Helping your child understand the value of working well with others is the key to encouraging his cooperation with friends and in group activities. Having your child help you with younger siblings or getting them involved with household routines or chores are natural ways to show your child the benefits of collaboration.

When playing with your child you can also ask them ‘what if’ questions to get them thinking about friendship and collaboration when playing with friends. You can ask things like, “What if your friend doesn’t want to share his toys with you? What would you do?” Or “What if you get mad at your friends while you are playing with them? How would you solve that problem?”


Teaching kids about caring is an important character trait and the younger we start teaching kids compassion for others the better. We are drawn to people who are thoughtful and compassionate. These good character traits don’t just happen, they need to be taught and nurtured.

Children can learn caring skills through movies, stories and books however you are your child’s first teacher and they are watching everything you do. Your children will mimic your behavior, so it’s important to set a good example for the children in your life.

Conflict Resolution

Conflict is a normal part of relationships and children need to learn to deal with it constructively. Preschoolers will need adult kelp moving through the situation.

First parents must help children define the problem and try to verbalize their thoughts around the problem. The next step would be to invite children to find possible solutions to the problem that would be fair and feel good to both parties involved.

Having pictures (visual supports) of solutions to common childhood conflicts that kids can look to prompt a solution can be extremely helpful for young kids. It will take some time and experience for children to use this skill independently.

Social Emotional Learning


The best and most meaningful learning happens through play and fun, modeling, and healthy boundaries.


When kids are having fun, talking and playing with friends, or working together they’re practicing existing skills, and new skills are developing. When children are playing, they’re also working on emotional awareness as they gauge their friends’ feelings and use it as a guide for how to behave. This learning also translates into play with siblings, and also occurs when we play with our kids.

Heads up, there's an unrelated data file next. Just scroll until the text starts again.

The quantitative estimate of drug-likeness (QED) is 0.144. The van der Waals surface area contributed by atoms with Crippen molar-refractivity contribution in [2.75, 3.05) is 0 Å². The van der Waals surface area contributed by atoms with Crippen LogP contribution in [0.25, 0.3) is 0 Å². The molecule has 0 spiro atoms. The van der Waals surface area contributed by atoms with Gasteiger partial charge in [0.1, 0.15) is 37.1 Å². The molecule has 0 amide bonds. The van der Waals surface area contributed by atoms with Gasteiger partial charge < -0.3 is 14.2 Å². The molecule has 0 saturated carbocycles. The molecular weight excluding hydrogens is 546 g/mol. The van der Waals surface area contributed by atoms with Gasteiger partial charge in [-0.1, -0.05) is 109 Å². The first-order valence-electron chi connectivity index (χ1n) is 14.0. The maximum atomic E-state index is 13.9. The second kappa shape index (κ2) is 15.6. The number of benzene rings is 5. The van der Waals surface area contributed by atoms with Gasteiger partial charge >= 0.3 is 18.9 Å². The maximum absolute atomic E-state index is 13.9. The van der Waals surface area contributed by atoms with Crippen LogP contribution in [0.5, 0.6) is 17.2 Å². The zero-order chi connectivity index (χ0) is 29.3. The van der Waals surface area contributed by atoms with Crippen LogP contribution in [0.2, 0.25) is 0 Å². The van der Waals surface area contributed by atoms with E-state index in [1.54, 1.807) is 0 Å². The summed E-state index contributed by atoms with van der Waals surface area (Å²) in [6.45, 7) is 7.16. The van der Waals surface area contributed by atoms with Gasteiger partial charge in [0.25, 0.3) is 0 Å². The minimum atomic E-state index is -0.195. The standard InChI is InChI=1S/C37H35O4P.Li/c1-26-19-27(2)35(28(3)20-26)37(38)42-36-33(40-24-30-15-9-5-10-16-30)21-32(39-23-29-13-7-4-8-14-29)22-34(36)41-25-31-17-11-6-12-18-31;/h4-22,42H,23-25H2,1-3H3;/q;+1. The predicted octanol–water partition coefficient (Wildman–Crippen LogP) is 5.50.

Have you ever had the experience of hearing one of your kids in conversation with a friend or playing with their dolls using the same tone and words that you yourself use? When it happens (and it has happened to the best of us) it’s a humbling reality to realize children are watching all around them and picking up cues.

Our behavior as parents is extremely influential for our kids as they are constantly observing our behavior and picking up cues for their own social behavior. Be sure to model the behavior you would like to see.

Healthy Boundaries

Relationships are complex with many moving parts, and they can get messy. Having personal, social and emotional boundaries are crucial for navigating relationships. We need to help kids get comfortable with what appropriate and inappropriate behavior looks like, so we can help them articulate their feelings and set limits, while respecting the limits of others.

Children learn to hold boundaries based on the boundaries we hold in our families around hitting, pushing, playing rough, not listening, expressing emotions, and being disrespectful. This skill definitely takes practice for both parents and kids.

What children need most from their parents to develop social-emotional health is the reassurance that home is a space where they are loved, valued and understood. Just by learning your children’s distinct personalities you’ll be off to a great start. This will guide you in knowing what skills each of your children will need your support with in order to succeed.

When children feel they can trust their parents you can truly work together when something goes wrong however changing patterns of behavior is hard, and in parenting it can be confusing and challenging to try new things. It’s also so easy to give up when something new doesn’t work out and resort back to old habits.


I want you to know my support is always available.

If you relate to any of this information and want to learn more about how I can help you with additional tips or guidance teaching your kids these essential skills, or if you want to schedule a free phone conversation to learn more about my parenting philosophy and see if my coaching is right for your family, please email me at [email protected]

Your child’s potential is limitless. Their success begins with you.

Your parenting counts!

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9 thoughts on “Social-Emotional Learning: What is SEL and Why It Matters [Infographic]”

  1. Thank you for this article! It is something SO important that we don’t talk about enough! I love to read books about emotions and I really believe it helps! Thanks for sharing!